High-Pressure Sodium Discharge Arc Lamps

Dec 01, 1965

Schmidt has studied high-pressure discharges through the vapors of alkali metals, sodium, potassium, rubidium and cesium, and discovered that sodium provides the highest efficacy in a light source with a good color rendition. The high-pressure sodium discharge is enclosed in an arc-tube envelope of high-temperature, alkali-vapor-resisting, high-density, polycrystalline alumina. Nelson and Rigden have since made similar studies and have substantiated these findings. Operation of the high-pressure sodium discharge differs from that of the high-pressure mercury-metallic-iodide discharge in that the discharge is wall stabilized with high-volume loading, the sodium pressure is higher by a factor of several hundred, and it is primarily the sodium atoms that are excited. The iodide lamp operates constricted and, convection determined, the sodium pressure is ordinarily a few torr; it uses mercury as well as metal iodides, and atoms of all the metals and mercury are excited. The low-pressure sodium lamp in comparison has high electron temperature and low gas temperature with low-volume loading. The sodium pressure in the arc is several microns compared to 200 mm (200 torr) in the high-pressure sodium lamp.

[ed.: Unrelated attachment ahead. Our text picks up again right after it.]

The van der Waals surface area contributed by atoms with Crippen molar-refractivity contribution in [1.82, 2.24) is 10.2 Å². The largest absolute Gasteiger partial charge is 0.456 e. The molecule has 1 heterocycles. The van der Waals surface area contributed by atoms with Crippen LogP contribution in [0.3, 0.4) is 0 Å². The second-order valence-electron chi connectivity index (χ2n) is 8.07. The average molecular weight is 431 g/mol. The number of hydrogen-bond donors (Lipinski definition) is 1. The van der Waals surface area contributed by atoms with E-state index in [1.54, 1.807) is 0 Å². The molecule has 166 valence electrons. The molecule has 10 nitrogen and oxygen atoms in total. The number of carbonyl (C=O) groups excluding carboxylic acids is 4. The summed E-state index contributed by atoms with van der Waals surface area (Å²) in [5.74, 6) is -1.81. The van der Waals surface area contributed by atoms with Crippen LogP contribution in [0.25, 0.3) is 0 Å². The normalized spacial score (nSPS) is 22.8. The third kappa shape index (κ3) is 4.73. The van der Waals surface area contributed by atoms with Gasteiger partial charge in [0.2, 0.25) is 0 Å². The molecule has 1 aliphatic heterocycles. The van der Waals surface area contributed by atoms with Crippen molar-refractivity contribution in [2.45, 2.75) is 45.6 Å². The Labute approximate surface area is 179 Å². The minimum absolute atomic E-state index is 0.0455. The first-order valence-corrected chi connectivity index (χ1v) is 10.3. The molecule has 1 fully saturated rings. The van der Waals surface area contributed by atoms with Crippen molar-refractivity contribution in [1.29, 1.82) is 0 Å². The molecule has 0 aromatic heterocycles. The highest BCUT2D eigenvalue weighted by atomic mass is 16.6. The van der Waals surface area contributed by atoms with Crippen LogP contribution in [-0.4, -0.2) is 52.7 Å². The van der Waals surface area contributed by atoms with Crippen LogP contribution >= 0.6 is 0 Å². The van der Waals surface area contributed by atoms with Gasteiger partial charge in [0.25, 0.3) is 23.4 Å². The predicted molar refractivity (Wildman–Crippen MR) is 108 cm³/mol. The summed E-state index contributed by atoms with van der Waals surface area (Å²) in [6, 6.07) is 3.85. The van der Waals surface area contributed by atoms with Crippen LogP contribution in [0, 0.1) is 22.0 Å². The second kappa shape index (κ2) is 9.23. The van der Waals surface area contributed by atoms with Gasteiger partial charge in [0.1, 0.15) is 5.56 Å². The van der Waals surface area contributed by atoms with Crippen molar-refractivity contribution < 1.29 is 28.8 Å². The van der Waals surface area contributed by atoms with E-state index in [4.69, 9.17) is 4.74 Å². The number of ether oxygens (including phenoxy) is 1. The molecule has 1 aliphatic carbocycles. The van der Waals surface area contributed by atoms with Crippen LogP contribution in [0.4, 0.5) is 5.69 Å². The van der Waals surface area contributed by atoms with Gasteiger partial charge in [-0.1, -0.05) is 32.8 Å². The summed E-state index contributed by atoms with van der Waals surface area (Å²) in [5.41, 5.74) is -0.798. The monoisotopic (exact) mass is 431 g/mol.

W. C. Louden
K. Schmidt
Journal of IES
Published & professionally reviewed by: 
Illuminating Engineering Society (IES)

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